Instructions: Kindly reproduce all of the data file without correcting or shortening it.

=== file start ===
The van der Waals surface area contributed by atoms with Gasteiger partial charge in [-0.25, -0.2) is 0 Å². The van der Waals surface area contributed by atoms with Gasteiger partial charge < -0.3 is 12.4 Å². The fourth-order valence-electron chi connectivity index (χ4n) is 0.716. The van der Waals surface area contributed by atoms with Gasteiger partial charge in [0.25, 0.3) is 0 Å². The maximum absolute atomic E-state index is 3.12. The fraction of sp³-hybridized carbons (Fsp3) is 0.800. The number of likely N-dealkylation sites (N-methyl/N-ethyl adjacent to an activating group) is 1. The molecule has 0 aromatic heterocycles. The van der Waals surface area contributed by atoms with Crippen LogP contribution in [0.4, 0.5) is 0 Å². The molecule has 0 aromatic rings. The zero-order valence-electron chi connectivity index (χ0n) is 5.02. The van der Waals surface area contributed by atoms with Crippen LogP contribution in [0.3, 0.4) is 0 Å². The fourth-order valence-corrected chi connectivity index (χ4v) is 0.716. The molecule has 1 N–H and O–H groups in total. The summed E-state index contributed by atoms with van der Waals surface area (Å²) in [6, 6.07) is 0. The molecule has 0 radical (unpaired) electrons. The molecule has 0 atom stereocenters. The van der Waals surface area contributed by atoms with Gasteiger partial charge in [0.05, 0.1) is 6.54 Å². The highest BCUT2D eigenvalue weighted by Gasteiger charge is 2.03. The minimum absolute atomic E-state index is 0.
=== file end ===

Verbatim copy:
The van der Waals surface area contributed by atoms with Gasteiger partial charge in [-0.25, -0.2) is 0 Å². The van der Waals surface area contributed by atoms with Gasteiger partial charge < -0.3 is 12.4 Å². The fourth-order valence-electron chi connectivity index (χ4n) is 0.716. The van der Waals surface area contributed by atoms with Gasteiger partial charge in [0.25, 0.3) is 0 Å². The maximum absolute atomic E-state index is 3.12. The fraction of sp³-hybridized carbons (Fsp3) is 0.800. The number of likely N-dealkylation sites (N-methyl/N-ethyl adjacent to an activating group) is 1. The molecule has 0 aromatic heterocycles. The van der Waals surface area contributed by atoms with Crippen LogP contribution in [0.4, 0.5) is 0 Å². The molecule has 0 aromatic rings. The zero-order valence-electron chi connectivity index (χ0n) is 5.02. The van der Waals surface area contributed by atoms with Crippen LogP contribution in [0.3, 0.4) is 0 Å². The fourth-order valence-corrected chi connectivity index (χ4v) is 0.716. The molecule has 1 N–H and O–H groups in total. The summed E-state index contributed by atoms with van der Waals surface area (Å²) in [6, 6.07) is 0. The molecule has 0 radical (unpaired) electrons. The molecule has 0 atom stereocenters. The van der Waals surface area contributed by atoms with Gasteiger partial charge in [0.05, 0.1) is 6.54 Å². The highest BCUT2D eigenvalue weighted by Gasteiger charge is 2.03. The minimum absolute atomic E-state index is 0.